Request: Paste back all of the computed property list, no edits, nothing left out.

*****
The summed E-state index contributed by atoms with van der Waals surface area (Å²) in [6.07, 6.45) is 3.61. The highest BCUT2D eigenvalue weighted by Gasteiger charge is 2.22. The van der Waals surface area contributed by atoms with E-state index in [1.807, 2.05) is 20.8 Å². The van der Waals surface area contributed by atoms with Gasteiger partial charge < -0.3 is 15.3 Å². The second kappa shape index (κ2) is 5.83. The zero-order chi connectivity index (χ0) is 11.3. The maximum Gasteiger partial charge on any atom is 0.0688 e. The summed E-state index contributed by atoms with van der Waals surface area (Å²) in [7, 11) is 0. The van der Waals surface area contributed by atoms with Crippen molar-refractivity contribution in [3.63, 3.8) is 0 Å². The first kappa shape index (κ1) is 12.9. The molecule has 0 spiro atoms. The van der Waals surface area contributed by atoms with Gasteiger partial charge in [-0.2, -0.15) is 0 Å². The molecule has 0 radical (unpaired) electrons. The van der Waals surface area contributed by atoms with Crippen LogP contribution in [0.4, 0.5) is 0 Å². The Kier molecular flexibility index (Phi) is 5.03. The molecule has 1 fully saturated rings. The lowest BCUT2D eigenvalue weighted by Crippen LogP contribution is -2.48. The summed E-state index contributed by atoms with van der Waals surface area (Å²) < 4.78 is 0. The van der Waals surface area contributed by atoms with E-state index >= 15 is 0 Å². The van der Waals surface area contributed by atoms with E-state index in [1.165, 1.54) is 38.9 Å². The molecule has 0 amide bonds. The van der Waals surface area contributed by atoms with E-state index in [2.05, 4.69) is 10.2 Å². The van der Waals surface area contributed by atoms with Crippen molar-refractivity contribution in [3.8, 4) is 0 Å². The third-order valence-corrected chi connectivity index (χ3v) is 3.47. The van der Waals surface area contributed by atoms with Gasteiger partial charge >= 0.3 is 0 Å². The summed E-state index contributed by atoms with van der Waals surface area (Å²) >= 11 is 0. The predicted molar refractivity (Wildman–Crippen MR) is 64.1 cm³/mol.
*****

The summed E-state index contributed by atoms with van der Waals surface area (Å²) in [6.07, 6.45) is 3.61. The highest BCUT2D eigenvalue weighted by Gasteiger charge is 2.22. The van der Waals surface area contributed by atoms with E-state index in [1.807, 2.05) is 20.8 Å². The van der Waals surface area contributed by atoms with Gasteiger partial charge < -0.3 is 15.3 Å². The second kappa shape index (κ2) is 5.83. The zero-order chi connectivity index (χ0) is 11.3. The maximum Gasteiger partial charge on any atom is 0.0688 e. The summed E-state index contributed by atoms with van der Waals surface area (Å²) in [7, 11) is 0. The van der Waals surface area contributed by atoms with Crippen molar-refractivity contribution in [3.63, 3.8) is 0 Å². The first kappa shape index (κ1) is 12.9. The molecule has 0 spiro atoms. The van der Waals surface area contributed by atoms with Gasteiger partial charge in [-0.2, -0.15) is 0 Å². The molecule has 0 radical (unpaired) electrons. The van der Waals surface area contributed by atoms with Crippen LogP contribution in [0.4, 0.5) is 0 Å². The Kier molecular flexibility index (Phi) is 5.03. The molecule has 1 fully saturated rings. The lowest BCUT2D eigenvalue weighted by Crippen LogP contribution is -2.48. The summed E-state index contributed by atoms with van der Waals surface area (Å²) < 4.78 is 0. The van der Waals surface area contributed by atoms with E-state index >= 15 is 0 Å². The van der Waals surface area contributed by atoms with E-state index in [1.165, 1.54) is 38.9 Å². The molecule has 0 amide bonds. The van der Waals surface area contributed by atoms with E-state index in [2.05, 4.69) is 10.2 Å². The van der Waals surface area contributed by atoms with Crippen molar-refractivity contribution in [3.8, 4) is 0 Å². The third-order valence-corrected chi connectivity index (χ3v) is 3.47. The van der Waals surface area contributed by atoms with Gasteiger partial charge >= 0.3 is 0 Å². The summed E-state index contributed by atoms with van der Waals surface area (Å²) >= 11 is 0. The predicted molar refractivity (Wildman–Crippen MR) is 64.1 cm³/mol.